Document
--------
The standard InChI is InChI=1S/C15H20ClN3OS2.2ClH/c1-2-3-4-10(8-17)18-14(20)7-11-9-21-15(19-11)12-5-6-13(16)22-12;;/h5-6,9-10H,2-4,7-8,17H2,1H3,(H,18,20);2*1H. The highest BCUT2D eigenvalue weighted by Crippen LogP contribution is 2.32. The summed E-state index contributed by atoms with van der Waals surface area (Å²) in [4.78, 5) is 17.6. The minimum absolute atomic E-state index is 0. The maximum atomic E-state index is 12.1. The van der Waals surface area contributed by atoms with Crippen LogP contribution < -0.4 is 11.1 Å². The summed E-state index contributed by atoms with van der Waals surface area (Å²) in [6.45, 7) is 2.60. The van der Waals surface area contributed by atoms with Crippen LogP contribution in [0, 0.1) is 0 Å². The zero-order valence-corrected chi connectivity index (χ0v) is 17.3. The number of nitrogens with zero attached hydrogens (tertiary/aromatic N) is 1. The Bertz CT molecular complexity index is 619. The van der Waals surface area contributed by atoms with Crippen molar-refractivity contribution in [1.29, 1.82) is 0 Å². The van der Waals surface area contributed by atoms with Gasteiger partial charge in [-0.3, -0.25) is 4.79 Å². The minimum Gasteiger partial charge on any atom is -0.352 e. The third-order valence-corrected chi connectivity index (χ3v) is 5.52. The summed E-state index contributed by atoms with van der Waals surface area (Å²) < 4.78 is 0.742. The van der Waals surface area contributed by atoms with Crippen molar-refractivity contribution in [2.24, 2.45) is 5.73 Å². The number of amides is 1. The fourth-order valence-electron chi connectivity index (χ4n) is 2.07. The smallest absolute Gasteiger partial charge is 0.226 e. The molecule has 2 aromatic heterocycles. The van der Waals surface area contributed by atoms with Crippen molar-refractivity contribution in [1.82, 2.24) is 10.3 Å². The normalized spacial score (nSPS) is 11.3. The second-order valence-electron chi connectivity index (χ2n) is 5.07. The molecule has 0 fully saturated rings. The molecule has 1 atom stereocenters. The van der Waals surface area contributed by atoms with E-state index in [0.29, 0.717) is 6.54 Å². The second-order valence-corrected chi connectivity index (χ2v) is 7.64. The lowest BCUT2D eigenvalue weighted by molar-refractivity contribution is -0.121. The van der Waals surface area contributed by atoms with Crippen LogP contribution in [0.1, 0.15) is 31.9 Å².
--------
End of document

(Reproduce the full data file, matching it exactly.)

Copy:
The standard InChI is InChI=1S/C15H20ClN3OS2.2ClH/c1-2-3-4-10(8-17)18-14(20)7-11-9-21-15(19-11)12-5-6-13(16)22-12;;/h5-6,9-10H,2-4,7-8,17H2,1H3,(H,18,20);2*1H. The highest BCUT2D eigenvalue weighted by Crippen LogP contribution is 2.32. The summed E-state index contributed by atoms with van der Waals surface area (Å²) in [4.78, 5) is 17.6. The minimum absolute atomic E-state index is 0. The maximum atomic E-state index is 12.1. The van der Waals surface area contributed by atoms with Crippen LogP contribution < -0.4 is 11.1 Å². The summed E-state index contributed by atoms with van der Waals surface area (Å²) in [6.45, 7) is 2.60. The van der Waals surface area contributed by atoms with Crippen LogP contribution in [0, 0.1) is 0 Å². The zero-order valence-corrected chi connectivity index (χ0v) is 17.3. The number of nitrogens with zero attached hydrogens (tertiary/aromatic N) is 1. The Bertz CT molecular complexity index is 619. The van der Waals surface area contributed by atoms with Crippen molar-refractivity contribution in [1.29, 1.82) is 0 Å². The van der Waals surface area contributed by atoms with Gasteiger partial charge in [-0.3, -0.25) is 4.79 Å². The minimum Gasteiger partial charge on any atom is -0.352 e. The third-order valence-corrected chi connectivity index (χ3v) is 5.52. The summed E-state index contributed by atoms with van der Waals surface area (Å²) < 4.78 is 0.742. The van der Waals surface area contributed by atoms with Crippen molar-refractivity contribution in [2.24, 2.45) is 5.73 Å². The number of amides is 1. The fourth-order valence-electron chi connectivity index (χ4n) is 2.07. The smallest absolute Gasteiger partial charge is 0.226 e. The molecule has 2 aromatic heterocycles. The van der Waals surface area contributed by atoms with Crippen molar-refractivity contribution in [1.82, 2.24) is 10.3 Å². The normalized spacial score (nSPS) is 11.3. The second-order valence-electron chi connectivity index (χ2n) is 5.07. The molecule has 0 fully saturated rings. The molecule has 1 atom stereocenters. The van der Waals surface area contributed by atoms with E-state index in [0.29, 0.717) is 6.54 Å². The second-order valence-corrected chi connectivity index (χ2v) is 7.64. The lowest BCUT2D eigenvalue weighted by molar-refractivity contribution is -0.121. The van der Waals surface area contributed by atoms with Crippen LogP contribution in [0.1, 0.15) is 31.9 Å².